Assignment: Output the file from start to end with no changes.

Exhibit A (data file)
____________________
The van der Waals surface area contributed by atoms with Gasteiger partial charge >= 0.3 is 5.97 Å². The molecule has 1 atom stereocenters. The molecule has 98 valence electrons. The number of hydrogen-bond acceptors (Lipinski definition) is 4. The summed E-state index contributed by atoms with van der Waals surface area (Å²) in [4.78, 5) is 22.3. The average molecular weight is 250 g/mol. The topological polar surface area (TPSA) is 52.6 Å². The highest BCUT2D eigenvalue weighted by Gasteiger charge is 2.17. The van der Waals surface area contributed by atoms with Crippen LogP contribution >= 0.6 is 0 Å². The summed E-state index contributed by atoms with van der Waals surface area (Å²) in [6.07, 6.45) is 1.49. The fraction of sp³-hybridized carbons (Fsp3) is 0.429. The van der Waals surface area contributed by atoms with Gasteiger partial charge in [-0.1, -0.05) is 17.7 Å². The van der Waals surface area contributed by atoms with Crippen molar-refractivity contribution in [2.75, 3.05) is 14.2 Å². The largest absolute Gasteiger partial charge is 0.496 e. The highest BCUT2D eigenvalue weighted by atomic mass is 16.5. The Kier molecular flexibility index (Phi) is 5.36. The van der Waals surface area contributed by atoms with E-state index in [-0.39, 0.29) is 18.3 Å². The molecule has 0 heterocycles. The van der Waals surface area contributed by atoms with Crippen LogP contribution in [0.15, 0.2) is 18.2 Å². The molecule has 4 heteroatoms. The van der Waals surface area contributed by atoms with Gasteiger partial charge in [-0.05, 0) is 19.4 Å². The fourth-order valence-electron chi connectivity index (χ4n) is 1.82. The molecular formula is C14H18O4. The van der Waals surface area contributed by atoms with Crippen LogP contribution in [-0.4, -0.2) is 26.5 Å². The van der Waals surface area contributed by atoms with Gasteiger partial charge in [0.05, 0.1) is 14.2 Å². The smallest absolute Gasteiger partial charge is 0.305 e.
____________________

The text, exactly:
The van der Waals surface area contributed by atoms with Gasteiger partial charge >= 0.3 is 5.97 Å². The molecule has 1 atom stereocenters. The molecule has 98 valence electrons. The number of hydrogen-bond acceptors (Lipinski definition) is 4. The summed E-state index contributed by atoms with van der Waals surface area (Å²) in [4.78, 5) is 22.3. The average molecular weight is 250 g/mol. The topological polar surface area (TPSA) is 52.6 Å². The highest BCUT2D eigenvalue weighted by Gasteiger charge is 2.17. The van der Waals surface area contributed by atoms with Crippen LogP contribution >= 0.6 is 0 Å². The summed E-state index contributed by atoms with van der Waals surface area (Å²) in [6.07, 6.45) is 1.49. The fraction of sp³-hybridized carbons (Fsp3) is 0.429. The van der Waals surface area contributed by atoms with Gasteiger partial charge in [-0.1, -0.05) is 17.7 Å². The van der Waals surface area contributed by atoms with Crippen molar-refractivity contribution in [2.75, 3.05) is 14.2 Å². The largest absolute Gasteiger partial charge is 0.496 e. The highest BCUT2D eigenvalue weighted by atomic mass is 16.5. The Kier molecular flexibility index (Phi) is 5.36. The van der Waals surface area contributed by atoms with E-state index in [-0.39, 0.29) is 18.3 Å². The molecule has 0 heterocycles. The van der Waals surface area contributed by atoms with Crippen LogP contribution in [0.15, 0.2) is 18.2 Å². The molecule has 4 heteroatoms. The van der Waals surface area contributed by atoms with Gasteiger partial charge in [-0.05, 0) is 19.4 Å². The fourth-order valence-electron chi connectivity index (χ4n) is 1.82. The molecular formula is C14H18O4. The van der Waals surface area contributed by atoms with Crippen LogP contribution in [-0.4, -0.2) is 26.5 Å². The van der Waals surface area contributed by atoms with Gasteiger partial charge in [0.05, 0.1) is 14.2 Å². The smallest absolute Gasteiger partial charge is 0.305 e.